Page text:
Why Stress Is So Bad For Us!
Article by Dr Leesa Payne
What’s all the stress about stress?
Everywhere you look lately, there are articles about stress and how to avoid it. So why is everyone so stressed about stress? Simple - too much stress can have a negative impact on our health and our life.
When we think of ‘stress’ we often only think about emotional stress – work, family, money – but it is important to remember that physical stress and biochemical stress also have an effect on our body.
When we are stressed, our body releases cortisol (the ‘stress’ hormone), which gets our body ready for ‘fight or flight’ – our natural reaction to a dangerous or stressful situation. This release of cortisol is an important part of our body’s response system, and a perfectly natural and normal part of life. The problem arises when cortisol is present in levels which are too high for too long, such as when we are placed under stress for extended periods of time.
Symptoms of excessive stress are different for every person, but can include problems sleeping, anxiety, anger or increased appetite (so called ‘comfort eating’). People who suffer from excessive stress may find they are worrying about things out of their control, or find that they lose their temper about little things that would not normally bother them.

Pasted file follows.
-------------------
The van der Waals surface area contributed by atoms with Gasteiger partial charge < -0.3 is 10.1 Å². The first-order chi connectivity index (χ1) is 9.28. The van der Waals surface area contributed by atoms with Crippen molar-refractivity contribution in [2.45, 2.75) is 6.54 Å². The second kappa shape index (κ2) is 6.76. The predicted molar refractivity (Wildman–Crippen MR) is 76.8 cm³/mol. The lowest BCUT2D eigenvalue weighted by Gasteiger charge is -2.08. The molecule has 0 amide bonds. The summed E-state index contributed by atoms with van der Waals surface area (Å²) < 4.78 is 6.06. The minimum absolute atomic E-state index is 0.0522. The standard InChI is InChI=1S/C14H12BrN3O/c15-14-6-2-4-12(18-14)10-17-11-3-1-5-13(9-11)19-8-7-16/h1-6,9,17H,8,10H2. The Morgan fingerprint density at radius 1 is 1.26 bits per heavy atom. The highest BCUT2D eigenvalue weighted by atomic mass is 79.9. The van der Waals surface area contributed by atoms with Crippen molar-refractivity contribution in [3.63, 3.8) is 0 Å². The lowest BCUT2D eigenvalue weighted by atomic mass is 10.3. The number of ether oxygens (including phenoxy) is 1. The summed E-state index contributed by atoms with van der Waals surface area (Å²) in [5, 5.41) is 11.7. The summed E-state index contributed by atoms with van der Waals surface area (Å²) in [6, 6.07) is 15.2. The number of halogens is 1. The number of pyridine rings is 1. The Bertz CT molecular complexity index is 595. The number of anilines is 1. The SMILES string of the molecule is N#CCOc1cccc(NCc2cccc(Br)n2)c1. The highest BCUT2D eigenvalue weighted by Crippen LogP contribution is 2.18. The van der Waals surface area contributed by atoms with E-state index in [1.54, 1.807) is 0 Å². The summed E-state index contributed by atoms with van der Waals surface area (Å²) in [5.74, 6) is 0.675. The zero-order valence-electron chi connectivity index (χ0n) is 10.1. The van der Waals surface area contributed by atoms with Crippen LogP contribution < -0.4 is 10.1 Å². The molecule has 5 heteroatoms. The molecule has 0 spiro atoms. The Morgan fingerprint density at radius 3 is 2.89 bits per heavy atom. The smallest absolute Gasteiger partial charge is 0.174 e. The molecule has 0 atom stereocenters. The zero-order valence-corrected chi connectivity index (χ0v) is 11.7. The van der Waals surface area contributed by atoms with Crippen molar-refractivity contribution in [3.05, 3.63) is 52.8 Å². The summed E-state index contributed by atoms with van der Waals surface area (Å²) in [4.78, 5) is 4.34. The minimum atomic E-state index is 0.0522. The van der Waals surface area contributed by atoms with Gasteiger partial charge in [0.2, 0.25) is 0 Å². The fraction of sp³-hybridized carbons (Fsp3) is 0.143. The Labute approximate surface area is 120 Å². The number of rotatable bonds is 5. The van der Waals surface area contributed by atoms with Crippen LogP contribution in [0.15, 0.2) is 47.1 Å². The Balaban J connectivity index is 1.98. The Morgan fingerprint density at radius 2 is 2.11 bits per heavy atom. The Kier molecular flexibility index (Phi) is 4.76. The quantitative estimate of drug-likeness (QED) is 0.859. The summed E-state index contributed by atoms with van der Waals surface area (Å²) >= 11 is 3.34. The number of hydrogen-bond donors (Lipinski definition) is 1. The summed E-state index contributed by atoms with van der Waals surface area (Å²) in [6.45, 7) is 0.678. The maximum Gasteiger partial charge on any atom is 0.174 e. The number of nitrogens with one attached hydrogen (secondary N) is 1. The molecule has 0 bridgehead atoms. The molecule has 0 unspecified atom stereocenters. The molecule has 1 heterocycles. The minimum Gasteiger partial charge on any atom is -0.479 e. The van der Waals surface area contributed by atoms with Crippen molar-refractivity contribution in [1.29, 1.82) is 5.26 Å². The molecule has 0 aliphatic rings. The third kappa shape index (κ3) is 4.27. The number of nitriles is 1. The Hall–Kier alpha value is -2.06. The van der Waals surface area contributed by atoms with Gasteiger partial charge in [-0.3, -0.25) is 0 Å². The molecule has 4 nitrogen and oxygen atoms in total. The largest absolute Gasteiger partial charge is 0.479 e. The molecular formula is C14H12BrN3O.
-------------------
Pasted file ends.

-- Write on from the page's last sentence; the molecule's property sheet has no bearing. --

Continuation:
As well as affecting your emotional wellbeing, overwhelming stress has negative effects on your physical health. Stress has been found to worsen the effects of other medical conditions, such as asthma, multiple sclerosis, cardiovascular disease, high blood pressure and fibromyalgia.
Long-term stress also suppresses the immune system, the digestive system and the reproductive system - meaning people who are chronically stressed may get sick more often, suffer more from digestive complaints or struggle with fertility.
Recent studies have found that how we think about stress can have as much of an impact as the stressful event itself – so how we react to stress in our lives may be the key to minimising its negative effects.
So what are 3 things you can do to change how you react to stress?
- Exercise. Exercise helps to prevent the negative effects of chronic stress, increases levels of neurotransmitters in your brain and increases the rate of cellular repair. In other words, exercise helps both your brain AND your body deal with stress. Start small if you need to, even just 15 minutes of walking a day is a start!!
- Cut back on caffeine. Too much caffeine when your body is already under excess stress will only compound the problem – affecting your sleep patterns and driving your adrenal glands to produce even more cortisol. Try swapping a coffee or two for water or herbal tea during the day, and if you have trouble sleeping, avoid caffeinated drinks after 2pm.
- Ask for help. If you are overwhelmed by stress and don’t know where to start, talk to your family, your friends, or your health professional about making a plan to get on top of your stress.
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